TORONTO — As "Doctor Who" debuts a new season Saturday on Space, it's going through changes but also making a return of sorts to its 1960s roots, when Canadian producer Sydney Newman was among the creators.
English actress Pearl Mackie joins the British sci-fi smash as the new companion, big-hearted Bill, while Scottish star Peter Capaldi plans to leave the lead role of the doctor at the end of this 10th season.
Unlike the previous companion, played by Jenna Coleman, Mackie's character is totally new to the world of the extraterrestrial doc who travels through time in a blue British police box called the TARDIS.
"In a way, it's a return to the early days of the show when the doctor is able to show a new person this wonderful world that he exists in," said Capaldi, who joined the show in 2013. In January, he announced he's leaving after this season, noting "it's time to move on."
"My ambition was to do a first episode that could be the first episode you ever saw of 'Doctor Who' and would explain every aspect of it," added head writer and executive producer Steven Moffat, who is also leaving at the end of the season.
"We treat everything from Bill's point of view, which makes it a new show. I think the reason 'Doctor Who' has run for so long and been so loved for so long is that it can become simultaneously as old as the hills and as fresh as paint."
The time-honoured, time-travelling saga has achieved cult status, yet Mackie admitted she wasn't a Whovian before getting the role and didn't realize how big the show was globally.
"It wasn't on when I was a kid," said the 29-year-old London native. "I was part of that generation that was deprived of 'Doctor Who' as a child. I think the series came back when I was 15, 16."
She'd also done barely any TV before her audition, which she described as "kind of mad, actually, because it's all top-secret."
"At first I wasn't told I was auditioning for 'Doctor Who,'" said Mackie. "When I first auditioned I was then told, but initially my agent was like, 'I recommended something for you called "Mean Town,"' which is an anagram of 'Woman Ten,' who is me as the 10th companion."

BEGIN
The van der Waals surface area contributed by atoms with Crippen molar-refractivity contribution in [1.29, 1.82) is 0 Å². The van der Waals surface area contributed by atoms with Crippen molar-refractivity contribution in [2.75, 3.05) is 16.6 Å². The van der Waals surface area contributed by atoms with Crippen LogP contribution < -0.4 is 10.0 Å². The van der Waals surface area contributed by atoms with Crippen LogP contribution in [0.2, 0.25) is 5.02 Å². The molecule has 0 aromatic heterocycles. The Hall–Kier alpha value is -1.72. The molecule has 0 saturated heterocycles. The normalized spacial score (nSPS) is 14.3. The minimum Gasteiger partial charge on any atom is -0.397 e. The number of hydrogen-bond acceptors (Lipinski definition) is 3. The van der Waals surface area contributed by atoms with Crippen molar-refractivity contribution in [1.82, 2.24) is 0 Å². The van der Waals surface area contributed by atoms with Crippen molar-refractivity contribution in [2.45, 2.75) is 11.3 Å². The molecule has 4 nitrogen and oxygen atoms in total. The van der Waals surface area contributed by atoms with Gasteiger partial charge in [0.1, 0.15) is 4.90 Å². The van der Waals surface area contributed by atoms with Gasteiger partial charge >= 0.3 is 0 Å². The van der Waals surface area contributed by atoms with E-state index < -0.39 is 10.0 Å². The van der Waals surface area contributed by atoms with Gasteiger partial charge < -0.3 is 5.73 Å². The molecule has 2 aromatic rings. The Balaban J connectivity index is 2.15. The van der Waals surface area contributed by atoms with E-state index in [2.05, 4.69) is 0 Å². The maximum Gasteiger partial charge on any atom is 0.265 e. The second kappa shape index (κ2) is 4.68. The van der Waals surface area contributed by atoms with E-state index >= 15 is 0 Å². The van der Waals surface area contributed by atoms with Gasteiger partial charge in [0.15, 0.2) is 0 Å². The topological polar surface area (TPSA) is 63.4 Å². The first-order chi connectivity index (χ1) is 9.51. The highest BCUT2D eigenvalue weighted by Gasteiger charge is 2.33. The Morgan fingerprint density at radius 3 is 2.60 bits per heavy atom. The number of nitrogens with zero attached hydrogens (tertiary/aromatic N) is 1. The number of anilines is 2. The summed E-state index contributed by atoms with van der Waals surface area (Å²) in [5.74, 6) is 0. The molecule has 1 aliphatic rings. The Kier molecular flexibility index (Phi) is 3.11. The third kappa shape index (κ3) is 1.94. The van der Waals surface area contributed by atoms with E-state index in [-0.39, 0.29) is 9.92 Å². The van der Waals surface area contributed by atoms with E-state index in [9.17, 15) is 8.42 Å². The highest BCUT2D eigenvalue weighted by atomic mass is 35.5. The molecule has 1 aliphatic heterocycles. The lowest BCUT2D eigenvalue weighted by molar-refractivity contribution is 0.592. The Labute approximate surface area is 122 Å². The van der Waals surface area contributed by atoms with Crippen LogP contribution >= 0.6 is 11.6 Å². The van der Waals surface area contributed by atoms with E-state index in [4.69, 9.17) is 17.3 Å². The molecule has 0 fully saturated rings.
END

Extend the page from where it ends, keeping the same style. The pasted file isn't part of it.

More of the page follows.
When she heard she got the role, she didn't quite believe it, noting: "it's probably one of the best jobs on television."
"I had to call my agent back about two hours later and go, 'Did that actually happen? Did I actually get that phone call?" said Mackie.
When Mackie arrived on set in Valencia, Spain, she received welcome gifts, including a card from Coleman with tips on what not to eat in the cafeteria and such.
She said Capaldi told her: "Here's my number. This is all a lot, I know it's a lot. But you're really good and I think it's going to be great and I think we're going to work really well together.'"
"It's very difficult to explain to somebody how it feels when you're in the middle of a show of this scale," said Capaldi, who won an Oscar in 1995 for his short film "Franz Kafka's It's a Wonderful Life," which he wrote and directed.
"My advice to myself generally is, 'Don't look down. Try not to be conscious of the fact that I'm being watched in Canada and South Korea and Australia and New Zealand and America and Rio and Mexico. Try not to be overly conscious of how important it is to so many people.'
"Because it would overwhelm you. It would overwhelm me, anyway, if I got too conscious of that."
Victoria Ahearn, The Canadian Press